Two German journalists have left Turkey after authorities rejected their press accreditations, a step that drew condemnation from Germany’s foreign minister and revived diplomatic tensions.
Sunday’s departure of Joerg Brase, a correspondent for ZDF television, and Thomas Seibert, who works for Tagesspiegel newspaper, comes a day after Germany warned its citizens they risked arrest in Turkey for expressing views Ankara may not like.
“This is not acceptable to us,” Germany’s Foreign Minister Heiko Maas said of the journalists being stripped of their credentials. “It has nothing to do with our understanding of press freedom,” he told broadcaster ARD.
ZDF confirmed Brase had returned to Germany on Sunday afternoon and Tagesspiegel said Seibert returned as well.
The increase in diplomatic tensions follows a period of relative calm since September 2018, when Turkish President Recep Tayyip Erdogan toured Germany on a state visit aimed at repairing relations after bitter disputes.
Ankara has been smarting at what it sees as Europe’s slowness to condemn the 2016 failed coup against Erdogan, while Germany and other European Union countries are concerned about the mass arrests that followed, Turkey’s clampdown on press freedom and Erdogan’s influence over Turkish diaspora communities in Europe.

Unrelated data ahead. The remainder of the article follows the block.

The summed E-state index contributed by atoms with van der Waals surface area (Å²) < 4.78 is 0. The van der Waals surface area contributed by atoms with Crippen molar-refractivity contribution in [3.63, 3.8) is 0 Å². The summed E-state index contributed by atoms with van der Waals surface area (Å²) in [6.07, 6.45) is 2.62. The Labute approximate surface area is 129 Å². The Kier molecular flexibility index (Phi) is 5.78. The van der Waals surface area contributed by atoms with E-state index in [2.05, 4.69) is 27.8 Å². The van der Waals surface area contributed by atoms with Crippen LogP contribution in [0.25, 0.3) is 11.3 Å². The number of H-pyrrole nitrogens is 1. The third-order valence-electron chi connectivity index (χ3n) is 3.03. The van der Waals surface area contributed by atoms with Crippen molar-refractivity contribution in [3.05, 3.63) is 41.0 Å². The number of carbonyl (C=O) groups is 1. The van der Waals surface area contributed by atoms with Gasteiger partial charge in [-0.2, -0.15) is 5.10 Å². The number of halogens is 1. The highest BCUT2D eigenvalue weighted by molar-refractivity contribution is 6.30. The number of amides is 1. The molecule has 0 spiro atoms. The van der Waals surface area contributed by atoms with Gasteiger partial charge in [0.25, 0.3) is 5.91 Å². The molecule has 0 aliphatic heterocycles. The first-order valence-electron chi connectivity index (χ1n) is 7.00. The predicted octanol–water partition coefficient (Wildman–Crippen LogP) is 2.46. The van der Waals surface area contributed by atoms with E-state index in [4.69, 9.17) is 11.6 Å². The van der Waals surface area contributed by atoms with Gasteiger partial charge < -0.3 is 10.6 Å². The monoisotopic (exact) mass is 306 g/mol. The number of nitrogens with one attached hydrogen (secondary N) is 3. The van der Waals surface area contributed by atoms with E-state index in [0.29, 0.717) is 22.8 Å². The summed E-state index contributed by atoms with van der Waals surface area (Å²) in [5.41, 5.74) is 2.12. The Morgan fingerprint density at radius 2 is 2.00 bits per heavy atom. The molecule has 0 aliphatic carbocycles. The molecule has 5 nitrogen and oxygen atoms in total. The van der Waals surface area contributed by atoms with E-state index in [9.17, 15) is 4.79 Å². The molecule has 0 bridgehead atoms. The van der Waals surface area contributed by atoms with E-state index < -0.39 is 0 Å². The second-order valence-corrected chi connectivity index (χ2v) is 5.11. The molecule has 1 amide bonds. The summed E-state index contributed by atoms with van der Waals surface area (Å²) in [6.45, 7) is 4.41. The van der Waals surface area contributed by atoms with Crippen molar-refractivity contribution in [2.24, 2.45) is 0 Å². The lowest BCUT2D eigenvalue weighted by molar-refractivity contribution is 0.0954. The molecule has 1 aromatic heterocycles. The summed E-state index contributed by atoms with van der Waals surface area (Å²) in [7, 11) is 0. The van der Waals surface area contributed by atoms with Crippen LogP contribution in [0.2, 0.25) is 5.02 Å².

‘We will keep reporting’
“The Turkish government has managed to more or less silence the national media. They are now trying to do it with international media. And we should not submit to that,” Brase told ZDF before leaving Istanbul.
Seibert added: “Turkey will not succeed in muffling our media. We will keep reporting about Turkey from wherever that might be.”
ZDF director Thomas Bellut said Brase had reported from Turkey factually and knowledgeably, adding: “ZDF will continue to report about this important country extensively, impartially, factually and critically”.
Maas also expressed alarm at comments made by a Turkish minister threatening those in Germany who supported the outlawed Kurdish Workers’ Party (PKK) group fighting for autonomy in southeast Turkey.
Both sides are eager to avoid a severe deterioration in ties with Turkey’s economy in crisis and Germany, home to three million people of Turkish origin, reliant on Ankara to help contain a Syrian migrant and refugee crisis beyond Europe’s borders.
In February last year, a Turkish court freed German-Turkish journalist Deniz Yucel pending trial after indicting him for alleged security offences – a move that helped ease tensions between the two NATO allies for a period.
Asked about the rejection of the accreditations on Friday, Turkish Tourism Minister Mehmet Nuri Ersoy said Germany and Turkey could have disagreements but “these are not impossible to solve … What will remain is the Turkish-German friendship”.